I would say on the field is learning to perform the same way every day. It’s impossible living up to people’s standards. You’re never going to satisfy everyone. How can I pitch my same game every day?
That applies to life, too. How can I be consistent every day in who I am? I’m a Christian. Am I reading the Bible every day? Am I being a good husband every day. Am I being a good family man every day? If we wrote down and accomplished these daily goals, we’d be unstoppable. The hardest part is keeping it all balanced.
What is a day like when you are scheduled to pitch?
It’s pretty simple. I eat breakfast, read or do whatever I want to for a little bit including talking to some people – family and friends. It depends when I head to the stadium because if I know there’s going to be good food there then I may go a little bit earlier to eat. I actually take a short nap in the clubhouse and then get ready for the game. My nap allows me to reset my mind and then my prep starts. I do a lot of different stuff about 30 minutes before I go out to the field where I do an additional 30-minute warmup routine.
What are games like the days you aren’t pitching?
I’ll never watch baseball the same after having been in the game so long. I just watch it differently. I watch the pitches and how the hitters adapt. What are they telling the pitcher? Can I guess the sequence? That kind of thing. I watch their swings. What pitches work? What doesn’t work? You treat it like a game, but you still have to take care of your business.
What are the challenges of being married as a professional baseball player?
It’s tough. Every marriage is going to have it’s own struggles and it’s own highlights, too. So, when we get together, it’s so good to see her (Elizabeth) and be reunited with her. She’s doing her pharmacy residency in Ohio. It’s tough when we’re apart, but I completely trust her, and she completely trusts me. Can I be a good husband even while I’m away, because it’s really hard? If anyone knows any good tips, I’m open to them. Haha!
What about the support of your family during your baseball career?
Unbelievable! You have to have that foundation. Who is your support and where does it come from? If you don’t have that, then it makes everything that much harder. The heartaches will be greater and the ups-and-downs of life will be much steeper without that foundation.
Now that you’ve reached the Triple-A level, what goes through your head knowing that your next promotion, if it comes, is to the major leagues?
I really don’t think about it. On one hand, it’s cool to think about stuff like that, but that’s when it can sneak up on you. The devil is kind of like that. He deceives us when we least expect it.
I have to look at the big picture. I just have to keep doing the same things I’ve attempted to do for years … throw strikes, try to get outs as fast as I can, and hopefully everything else comes to fruition. How can I be consistent? It’s the same game in college as it is right now. It’s just different hitters and different approaches. They’ve gotten a lot better. I’ve gotten better and how can I continue to improve?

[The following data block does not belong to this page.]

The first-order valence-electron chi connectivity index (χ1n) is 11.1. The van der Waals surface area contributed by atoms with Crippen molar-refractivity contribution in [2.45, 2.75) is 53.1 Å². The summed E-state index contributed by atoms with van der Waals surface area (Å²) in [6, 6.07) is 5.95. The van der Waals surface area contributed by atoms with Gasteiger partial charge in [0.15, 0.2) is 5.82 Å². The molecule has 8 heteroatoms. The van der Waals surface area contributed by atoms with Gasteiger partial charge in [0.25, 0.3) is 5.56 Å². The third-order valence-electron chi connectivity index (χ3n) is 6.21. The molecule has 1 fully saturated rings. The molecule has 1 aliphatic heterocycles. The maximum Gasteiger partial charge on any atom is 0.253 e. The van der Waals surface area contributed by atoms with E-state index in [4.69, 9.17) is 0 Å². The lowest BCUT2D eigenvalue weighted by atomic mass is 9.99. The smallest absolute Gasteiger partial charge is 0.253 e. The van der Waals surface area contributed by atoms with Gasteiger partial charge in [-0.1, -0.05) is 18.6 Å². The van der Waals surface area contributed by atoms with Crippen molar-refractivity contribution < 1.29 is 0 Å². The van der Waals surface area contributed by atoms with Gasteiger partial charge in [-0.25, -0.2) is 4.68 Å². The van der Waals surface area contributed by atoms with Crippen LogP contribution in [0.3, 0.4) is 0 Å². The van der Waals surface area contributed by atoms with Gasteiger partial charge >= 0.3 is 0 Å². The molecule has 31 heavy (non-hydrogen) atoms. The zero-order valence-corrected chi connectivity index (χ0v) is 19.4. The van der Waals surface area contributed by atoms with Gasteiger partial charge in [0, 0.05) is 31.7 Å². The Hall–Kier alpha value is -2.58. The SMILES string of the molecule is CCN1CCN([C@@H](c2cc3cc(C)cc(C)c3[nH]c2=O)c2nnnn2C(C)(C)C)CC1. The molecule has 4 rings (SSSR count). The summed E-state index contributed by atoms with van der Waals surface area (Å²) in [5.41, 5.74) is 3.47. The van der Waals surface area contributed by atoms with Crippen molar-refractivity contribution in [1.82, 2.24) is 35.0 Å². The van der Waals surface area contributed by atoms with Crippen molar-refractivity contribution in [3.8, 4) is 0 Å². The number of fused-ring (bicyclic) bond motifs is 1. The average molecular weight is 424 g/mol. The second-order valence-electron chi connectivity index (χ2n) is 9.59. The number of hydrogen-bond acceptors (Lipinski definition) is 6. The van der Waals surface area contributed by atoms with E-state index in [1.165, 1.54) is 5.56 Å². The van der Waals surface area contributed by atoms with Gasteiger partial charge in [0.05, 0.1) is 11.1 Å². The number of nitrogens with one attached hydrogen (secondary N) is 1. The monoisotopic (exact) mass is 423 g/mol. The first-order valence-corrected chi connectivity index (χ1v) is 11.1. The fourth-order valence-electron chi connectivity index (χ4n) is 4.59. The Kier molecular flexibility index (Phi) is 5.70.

What can you learn from the players who have already been to the major leagues and have come back to Triple-A?
One thing you can see from all of those guys is that they get their business done. They take it seriously, but they also know you have to have fun with the game. If you can’t treat it like a game, then it will eat you up and spit you out. That’s the biggest thing I’ve learned from them … How can I take care of business, but still treat it like a game?
How much is on your shoulders to take care of your own business as a professional?
If you’re going to make this a career, it’s 100% on you. You’ll always have guys telling you what to do, but it in the end you need to make the decision to succeed. If you’re going to play this long term, you literally have to always take care of your body. The biomechanics tell us that throwing a baseball is one of the worst things you can do to your arm. So, I had better take care of it.
Did you have a time line for your professional career or do you just have an open mind about it?
I already did that. When I got drafted, I said, ‘OK, here’s my plan. This is what I’m going to do.’ You know as well as I do, life doesn’t really turn out like that. I talked to Elizabeth a long time about what we’re going to do this year. We agreed, let’s just see how this year goes, we’ll pick up and then decide what we want to do after that. We’ll do it together. Whatever happens we’ll just give it our all.
Have you thought about life beyond baseball?
With my brother now starting real life, even though people jokingly describe it that way, when I reach that point whatever I’m doing with Elizabeth is going to be my real life. I want to love that no matter what I’m doing. If I wasn’t doing anything, I’d still like it. I think it’s just a choice we need to make every day.
Story by Mark Womack, Cedarville University Sports Information Director.